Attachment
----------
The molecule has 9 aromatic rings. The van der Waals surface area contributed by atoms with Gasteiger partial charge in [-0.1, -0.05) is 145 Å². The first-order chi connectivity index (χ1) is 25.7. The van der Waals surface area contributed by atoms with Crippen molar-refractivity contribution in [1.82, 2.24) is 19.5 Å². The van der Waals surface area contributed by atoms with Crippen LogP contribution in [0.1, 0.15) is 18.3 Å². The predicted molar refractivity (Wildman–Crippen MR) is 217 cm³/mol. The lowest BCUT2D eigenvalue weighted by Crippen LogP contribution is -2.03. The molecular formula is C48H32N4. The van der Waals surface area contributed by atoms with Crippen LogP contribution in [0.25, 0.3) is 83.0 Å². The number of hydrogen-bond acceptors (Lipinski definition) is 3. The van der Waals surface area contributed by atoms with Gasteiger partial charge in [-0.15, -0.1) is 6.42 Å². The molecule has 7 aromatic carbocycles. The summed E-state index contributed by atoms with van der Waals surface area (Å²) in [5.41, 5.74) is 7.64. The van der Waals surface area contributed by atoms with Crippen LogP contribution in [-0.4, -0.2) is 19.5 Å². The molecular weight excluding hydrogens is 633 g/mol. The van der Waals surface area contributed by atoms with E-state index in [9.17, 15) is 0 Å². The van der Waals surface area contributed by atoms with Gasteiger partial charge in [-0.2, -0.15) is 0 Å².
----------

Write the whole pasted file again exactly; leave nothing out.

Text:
The molecule has 9 aromatic rings. The van der Waals surface area contributed by atoms with Gasteiger partial charge in [-0.1, -0.05) is 145 Å². The first-order chi connectivity index (χ1) is 25.7. The van der Waals surface area contributed by atoms with Crippen molar-refractivity contribution in [1.82, 2.24) is 19.5 Å². The van der Waals surface area contributed by atoms with Crippen LogP contribution in [0.1, 0.15) is 18.3 Å². The predicted molar refractivity (Wildman–Crippen MR) is 217 cm³/mol. The lowest BCUT2D eigenvalue weighted by Crippen LogP contribution is -2.03. The molecular formula is C48H32N4. The van der Waals surface area contributed by atoms with Crippen LogP contribution in [0.25, 0.3) is 83.0 Å². The number of hydrogen-bond acceptors (Lipinski definition) is 3. The van der Waals surface area contributed by atoms with Gasteiger partial charge in [-0.15, -0.1) is 6.42 Å². The molecule has 7 aromatic carbocycles. The summed E-state index contributed by atoms with van der Waals surface area (Å²) in [5.41, 5.74) is 7.64. The van der Waals surface area contributed by atoms with Crippen LogP contribution in [-0.4, -0.2) is 19.5 Å². The molecular weight excluding hydrogens is 633 g/mol. The van der Waals surface area contributed by atoms with E-state index in [9.17, 15) is 0 Å². The van der Waals surface area contributed by atoms with Gasteiger partial charge in [-0.2, -0.15) is 0 Å².